You are urged to set these equations up in a spreadsheet and substitute the values given to confirm the validity of your spreadsheet before using them for another case.

## References (other than ones on this site)

• Dodge, R.A., and Thompson, M.J. (1937) Fluid Mechanics. First Edition.  New York: McGraw-Hill Book Company
• Streeter, V.L.  (1966) Fluid Mechanics.  Fourth Edition.  New York: McGraw-Hill Book Company.

# The Experimental Determination of the Metastatic Height

In the earlier post on buoyancy and stability, methods for the determination of the metastatic height are discussed.  This is yet another method of doing this, taken (with a few modifications) from E.H. Lewitt, Hydraulics and Fluid Mechanics (Sir Isaac Pitman and Sons, 1923.)   This text also has a treatment on the “moment of inertia” method of computing metastatic height.

The metastatic height of a ship or pontoon may be found experimentally whilst the
vessel is floating, if the position of the centre of gravity is known.

Let W be the weight of the ship, which is known, and let G be the centre of gravity. Let a known movable weight m be placed on one side of the ship.  A pendulum consisting of a weight suspended by a long cord is placed in the ship, and the position of the bob when at rest is marked. Let l be the length of the pendulum. The weight m is then moved across the deck through the distance x, the new position of m being denoted by m’. This will cause the ship to swing through a small angle $\theta$ about its metacentre M. Then, as the pendulum inside the ship still remains vertical, the angle $\theta$ may be measured by the apparent deflection of the pendulum.

Let the apparent horizontal displacement of the pendulum weight = y. Then,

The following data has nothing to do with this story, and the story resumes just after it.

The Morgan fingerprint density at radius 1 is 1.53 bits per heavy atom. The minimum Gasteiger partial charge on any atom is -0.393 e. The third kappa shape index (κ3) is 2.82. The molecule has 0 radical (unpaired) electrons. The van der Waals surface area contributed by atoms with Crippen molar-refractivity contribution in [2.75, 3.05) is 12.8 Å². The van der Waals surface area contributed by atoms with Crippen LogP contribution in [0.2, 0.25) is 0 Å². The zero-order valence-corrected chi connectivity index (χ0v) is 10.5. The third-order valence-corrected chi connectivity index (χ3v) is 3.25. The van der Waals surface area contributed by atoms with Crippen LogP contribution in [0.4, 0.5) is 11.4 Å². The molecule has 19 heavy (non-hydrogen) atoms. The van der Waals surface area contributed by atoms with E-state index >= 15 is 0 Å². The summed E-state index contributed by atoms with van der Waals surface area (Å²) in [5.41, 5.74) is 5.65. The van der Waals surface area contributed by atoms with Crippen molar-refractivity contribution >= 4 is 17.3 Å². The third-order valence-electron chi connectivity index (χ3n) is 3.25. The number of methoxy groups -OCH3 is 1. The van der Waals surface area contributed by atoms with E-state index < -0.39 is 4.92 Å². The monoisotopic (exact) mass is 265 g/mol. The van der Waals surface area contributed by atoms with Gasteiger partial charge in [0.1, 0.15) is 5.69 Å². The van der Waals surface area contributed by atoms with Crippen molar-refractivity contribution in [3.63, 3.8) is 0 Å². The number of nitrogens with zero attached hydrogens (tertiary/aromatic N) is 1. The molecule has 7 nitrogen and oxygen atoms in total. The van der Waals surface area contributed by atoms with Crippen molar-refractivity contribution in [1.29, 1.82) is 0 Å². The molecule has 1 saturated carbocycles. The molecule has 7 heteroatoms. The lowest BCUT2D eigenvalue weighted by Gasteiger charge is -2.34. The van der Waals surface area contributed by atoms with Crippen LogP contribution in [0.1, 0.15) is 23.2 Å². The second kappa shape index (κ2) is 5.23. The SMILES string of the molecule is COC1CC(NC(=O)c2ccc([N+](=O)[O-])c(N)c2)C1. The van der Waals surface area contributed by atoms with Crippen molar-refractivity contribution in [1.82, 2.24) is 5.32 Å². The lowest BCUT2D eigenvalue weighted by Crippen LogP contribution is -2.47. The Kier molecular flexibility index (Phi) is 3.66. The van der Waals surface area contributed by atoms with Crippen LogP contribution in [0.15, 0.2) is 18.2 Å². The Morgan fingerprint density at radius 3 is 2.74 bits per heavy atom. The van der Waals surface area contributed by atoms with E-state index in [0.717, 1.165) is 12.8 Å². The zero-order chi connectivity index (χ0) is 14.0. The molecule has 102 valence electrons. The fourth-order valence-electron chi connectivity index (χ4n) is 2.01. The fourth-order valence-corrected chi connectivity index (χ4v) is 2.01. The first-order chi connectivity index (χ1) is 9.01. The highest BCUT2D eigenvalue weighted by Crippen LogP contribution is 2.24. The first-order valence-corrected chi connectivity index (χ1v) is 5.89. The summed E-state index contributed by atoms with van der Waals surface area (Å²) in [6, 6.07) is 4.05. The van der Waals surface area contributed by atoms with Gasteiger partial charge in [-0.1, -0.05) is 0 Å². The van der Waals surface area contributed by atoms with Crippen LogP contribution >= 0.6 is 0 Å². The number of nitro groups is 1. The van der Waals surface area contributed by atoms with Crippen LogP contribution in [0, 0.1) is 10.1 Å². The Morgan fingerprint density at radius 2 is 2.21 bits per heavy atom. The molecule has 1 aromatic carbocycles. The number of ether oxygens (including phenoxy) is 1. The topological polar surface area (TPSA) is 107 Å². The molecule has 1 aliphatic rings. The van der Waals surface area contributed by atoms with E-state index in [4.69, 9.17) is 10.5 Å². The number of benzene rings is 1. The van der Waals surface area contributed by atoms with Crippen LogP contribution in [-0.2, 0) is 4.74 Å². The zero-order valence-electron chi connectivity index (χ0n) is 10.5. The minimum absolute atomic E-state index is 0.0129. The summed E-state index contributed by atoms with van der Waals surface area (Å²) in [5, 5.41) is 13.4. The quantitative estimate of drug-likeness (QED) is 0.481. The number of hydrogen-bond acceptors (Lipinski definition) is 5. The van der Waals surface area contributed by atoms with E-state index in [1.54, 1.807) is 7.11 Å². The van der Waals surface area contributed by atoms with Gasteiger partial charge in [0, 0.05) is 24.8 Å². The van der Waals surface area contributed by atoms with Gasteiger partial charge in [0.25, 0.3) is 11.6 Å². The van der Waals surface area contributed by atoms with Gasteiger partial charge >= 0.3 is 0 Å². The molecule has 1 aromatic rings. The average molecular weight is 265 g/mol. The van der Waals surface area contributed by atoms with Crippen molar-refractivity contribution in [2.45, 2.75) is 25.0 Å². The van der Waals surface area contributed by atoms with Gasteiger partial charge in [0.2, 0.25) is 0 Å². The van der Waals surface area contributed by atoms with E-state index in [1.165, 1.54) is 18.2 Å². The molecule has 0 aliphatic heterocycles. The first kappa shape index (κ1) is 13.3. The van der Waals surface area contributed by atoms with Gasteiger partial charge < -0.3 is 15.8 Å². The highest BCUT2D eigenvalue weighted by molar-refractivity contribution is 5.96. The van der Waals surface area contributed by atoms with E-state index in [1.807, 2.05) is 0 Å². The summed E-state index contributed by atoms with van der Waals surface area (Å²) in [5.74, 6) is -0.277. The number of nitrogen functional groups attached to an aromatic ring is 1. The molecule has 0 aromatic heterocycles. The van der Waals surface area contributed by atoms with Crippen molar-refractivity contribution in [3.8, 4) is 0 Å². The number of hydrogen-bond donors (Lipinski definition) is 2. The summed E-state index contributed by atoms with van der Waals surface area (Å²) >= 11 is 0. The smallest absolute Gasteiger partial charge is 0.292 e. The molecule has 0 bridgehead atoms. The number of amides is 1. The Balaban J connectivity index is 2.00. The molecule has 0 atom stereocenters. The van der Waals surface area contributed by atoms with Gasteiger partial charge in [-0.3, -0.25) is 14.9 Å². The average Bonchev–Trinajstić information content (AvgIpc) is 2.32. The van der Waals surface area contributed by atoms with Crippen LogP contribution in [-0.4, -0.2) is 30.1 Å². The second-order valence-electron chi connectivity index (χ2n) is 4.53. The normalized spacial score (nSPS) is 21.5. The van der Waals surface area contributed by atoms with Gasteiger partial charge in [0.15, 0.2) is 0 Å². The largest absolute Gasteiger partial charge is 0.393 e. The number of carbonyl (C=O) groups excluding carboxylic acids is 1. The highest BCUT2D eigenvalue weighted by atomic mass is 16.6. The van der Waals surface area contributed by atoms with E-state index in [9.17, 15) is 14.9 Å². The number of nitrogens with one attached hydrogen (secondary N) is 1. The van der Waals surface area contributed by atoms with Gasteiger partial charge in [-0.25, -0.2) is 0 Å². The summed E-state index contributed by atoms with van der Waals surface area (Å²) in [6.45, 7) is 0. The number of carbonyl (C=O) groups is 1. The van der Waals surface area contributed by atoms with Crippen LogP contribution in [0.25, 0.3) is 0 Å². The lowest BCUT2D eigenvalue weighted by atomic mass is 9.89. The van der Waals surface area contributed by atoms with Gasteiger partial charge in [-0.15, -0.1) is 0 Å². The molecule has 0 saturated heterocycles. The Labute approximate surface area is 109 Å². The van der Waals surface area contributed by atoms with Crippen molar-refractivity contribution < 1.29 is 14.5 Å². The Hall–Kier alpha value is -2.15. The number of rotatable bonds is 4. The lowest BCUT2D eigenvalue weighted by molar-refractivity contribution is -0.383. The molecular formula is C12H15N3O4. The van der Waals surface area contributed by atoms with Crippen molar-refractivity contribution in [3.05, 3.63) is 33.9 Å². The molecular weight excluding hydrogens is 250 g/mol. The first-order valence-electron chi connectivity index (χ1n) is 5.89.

$\tan \theta = \frac{y}{l}$

Referring to Fig. 21, the moment caused by W about M equals the moment about M caused by moving m to m’.  Or,

$W \times GM \tan \theta = mx$

from which

$GM = \frac{mx}{W \tan\theta}$

and, as all the quantities on the right of this equation are known, the metacentric height can be calculated.

This experiment is often carried out on a ship in order to determine the exact position of G which is difficult to estimate from the distribution of the ship’s weight.

# The Propulsive Power of Screw Ships

#### James N. Warrington Associate, American Society of Naval Engineers Presented at the Annual Meeting, 22 December 1893 Reprinted in the Naval Engineers Journal, July 1983

Since the investigations of the elder Froude, friction and wave making have been fully recognized as the leading elements in the resistance of ships. The resistance due to eddies is known to be quite inconsiderable in modern ships, while the variations in resistance which accompany change in trim, bodily rise or subsidence of the vessel, and wave interference. all occur at such speeds as produce waves of great magnitude relative to the displacement. Within the limit of speed at which these phenomena appear, friction and wave making may be regarded as supplying substantially the entire resistance, and it is here essayed to formulate the propulsive power absorbed by these two elements of resistance with with such a degree of approximation as may be attained by attributing the properties of a trochoidal wave to the waves of a ship.

## Friction

The horse-power of the frictional resistance may be expressed by the formula

in which $S$ represents the area of the wetted surface, $V$ the speed in knots, and $C_1$ a constant to be derived from the coefficient of friction.  For a clean painted surface exceeding fifty feet on length Froude’s experiments show a resistance of 0.25 lb. per square foot at a speed of ten feet per second, and 1.83 as the power of the speed to which the resistance is proportional.  From these quantities are decided the values $n = 2.83$ and $C_1 = 32,566$, the speed being expressed in knots of 6,080 feet and the wetted surface in square feet.

## Wave Making

USS Cincinnati, New York, NY, June 1896.